Defensins are a superfamily of antimicrobial peptides, present in vertebrates, invertebrates,
fungi and plants, suggesting that they appeared prior to the divergence in eukaryotes. The destitution
of toxicity to mammalian cells of plant defensins has led to a new research ground, i.e., their potential
medical use against human infectious diseases. Isolating defensins from natural sources, like plant tissues,
can be time-consuming, labor intensive and usually present low yields. Strategies for large-scale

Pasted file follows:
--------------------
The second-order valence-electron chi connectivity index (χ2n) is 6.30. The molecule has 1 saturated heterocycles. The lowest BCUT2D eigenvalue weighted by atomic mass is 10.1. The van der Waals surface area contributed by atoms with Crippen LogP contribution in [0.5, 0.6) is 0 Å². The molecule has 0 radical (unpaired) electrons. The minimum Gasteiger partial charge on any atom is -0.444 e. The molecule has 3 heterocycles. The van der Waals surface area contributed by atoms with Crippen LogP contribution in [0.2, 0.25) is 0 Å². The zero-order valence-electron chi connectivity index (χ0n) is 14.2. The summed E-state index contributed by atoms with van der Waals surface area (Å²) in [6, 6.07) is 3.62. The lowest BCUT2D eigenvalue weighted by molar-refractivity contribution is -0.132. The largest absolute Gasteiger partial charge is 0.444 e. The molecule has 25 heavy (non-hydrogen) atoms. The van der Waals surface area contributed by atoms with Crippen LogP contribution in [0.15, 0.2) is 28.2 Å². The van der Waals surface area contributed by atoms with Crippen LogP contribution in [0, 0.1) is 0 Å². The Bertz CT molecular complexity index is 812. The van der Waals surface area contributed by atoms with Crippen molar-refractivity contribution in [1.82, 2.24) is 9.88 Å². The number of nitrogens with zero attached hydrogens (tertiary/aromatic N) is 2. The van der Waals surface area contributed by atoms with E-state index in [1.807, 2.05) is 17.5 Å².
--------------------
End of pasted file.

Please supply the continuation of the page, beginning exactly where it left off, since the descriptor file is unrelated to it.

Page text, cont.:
production of purified active defensins have been employed using heterologous expression systems
(HES) for defensin production, usually based in E. coli system. Like any other technology, HES present
limitations and drawbacks demanding a careful experimental design prior the system selection.
This review is proposed to discuss some of the major concerns when choosing to heterologously express
plant defensins, with special attention on bacterial expression systems.